Platform supply vessels or PSVs is a type of offshore vessel which is mainly used for transiting essential equipment and additional manpower to reinforce the high seas’ operations.
A platform support vessel is, at its broadest and most literal of implications, a much-needed support ship. Synonymously referred to as Offshore Supply Vessels (OSVs), platform supply vessels help to sustain the demands of the constructional and maintenance projects thus fulfilling a vital necessity in the nature of operations at the high seas.
Details of Platform Support Vessel
The singularity of OSV ships stems from numerous factors, even aside from its unique role in the high seas constructional sector.
Under a broader ambit, supply vessels help to lug not just heavy structural equipment but also smaller yet essential structural components like paving material (cement and concrete) and chemical compounds that help in efficient sub-water boring operations. In addition to these, food and provisions to the crew and personnel working in the high seas is also transported by way of these supply ships.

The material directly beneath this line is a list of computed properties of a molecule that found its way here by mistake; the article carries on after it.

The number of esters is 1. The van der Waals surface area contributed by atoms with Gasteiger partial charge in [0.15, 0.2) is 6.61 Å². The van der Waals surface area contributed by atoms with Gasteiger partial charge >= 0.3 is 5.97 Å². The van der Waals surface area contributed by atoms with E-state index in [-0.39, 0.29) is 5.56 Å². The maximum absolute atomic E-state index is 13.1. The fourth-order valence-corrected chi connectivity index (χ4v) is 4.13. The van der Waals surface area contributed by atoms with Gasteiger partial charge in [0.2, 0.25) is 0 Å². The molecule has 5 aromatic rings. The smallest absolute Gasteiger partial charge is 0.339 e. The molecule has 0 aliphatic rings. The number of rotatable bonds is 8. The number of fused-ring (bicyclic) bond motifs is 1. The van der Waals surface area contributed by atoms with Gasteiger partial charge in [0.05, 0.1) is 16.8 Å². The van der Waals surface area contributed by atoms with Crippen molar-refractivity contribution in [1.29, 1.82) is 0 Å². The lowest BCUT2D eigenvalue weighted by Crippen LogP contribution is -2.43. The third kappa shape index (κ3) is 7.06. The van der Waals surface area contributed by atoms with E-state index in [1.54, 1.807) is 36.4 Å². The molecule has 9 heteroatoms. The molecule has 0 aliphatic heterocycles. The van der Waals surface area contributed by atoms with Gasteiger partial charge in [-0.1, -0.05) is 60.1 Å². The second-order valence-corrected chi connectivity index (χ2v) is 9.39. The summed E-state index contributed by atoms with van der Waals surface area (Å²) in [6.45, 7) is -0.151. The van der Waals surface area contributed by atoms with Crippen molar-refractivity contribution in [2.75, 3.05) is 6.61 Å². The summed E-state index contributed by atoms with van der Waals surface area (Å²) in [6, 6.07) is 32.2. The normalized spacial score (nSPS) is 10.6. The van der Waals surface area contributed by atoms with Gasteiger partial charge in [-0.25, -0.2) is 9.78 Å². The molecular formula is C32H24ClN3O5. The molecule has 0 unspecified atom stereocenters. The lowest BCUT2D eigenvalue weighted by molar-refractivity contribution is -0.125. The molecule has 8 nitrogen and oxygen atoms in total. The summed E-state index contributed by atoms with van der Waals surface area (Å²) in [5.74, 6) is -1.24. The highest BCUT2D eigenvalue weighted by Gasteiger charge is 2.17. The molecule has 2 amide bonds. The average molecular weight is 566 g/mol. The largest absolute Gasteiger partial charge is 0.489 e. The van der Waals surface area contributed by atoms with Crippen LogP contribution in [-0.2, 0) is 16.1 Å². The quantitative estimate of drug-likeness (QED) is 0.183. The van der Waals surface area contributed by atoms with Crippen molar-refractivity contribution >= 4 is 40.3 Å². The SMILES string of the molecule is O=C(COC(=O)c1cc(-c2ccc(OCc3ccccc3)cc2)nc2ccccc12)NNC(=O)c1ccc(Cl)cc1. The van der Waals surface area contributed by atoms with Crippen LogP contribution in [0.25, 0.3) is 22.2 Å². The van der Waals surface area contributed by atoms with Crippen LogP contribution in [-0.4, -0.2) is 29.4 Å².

Personnel discharged from active line of operations in the high seas are also transported back to the nearest harbour facilities by way of these incoming supply vessels.
Since OSV ships transit personnel, these vessels come furbished with cookhouses and other necessary facilities to facilitate an easy transiting for the personnel. In terms of their technical proportion, OSVs can measure anywhere between 65 feet to over 300 metres. This aspect about platform supply vessels adds to their operational singularity.
A platform support vessel can be custom-built to suit the operational needs of its operators. Consequentially, not all PSVs are employed to transit drilling rig platforms or sub-water cables to help in the oil excavation operations. They are also utilised for the purposes of curbing the extent of oil spillage in the high seas and also as handy vessels with fire-controlling instrumentation.
Presently, the need for PSVs has started to be felt more and more as compared to the past few years. This is on account of the constant rise in the number of operations in the high seas, which has in turn resulted in the advancement in the construction of the supply vessels.
This demand fuelled need for more of these vessels, coupled with the benefits of modern technologies can very well be considered as a positive thrust in a very viable and highly necessitated medium of operation.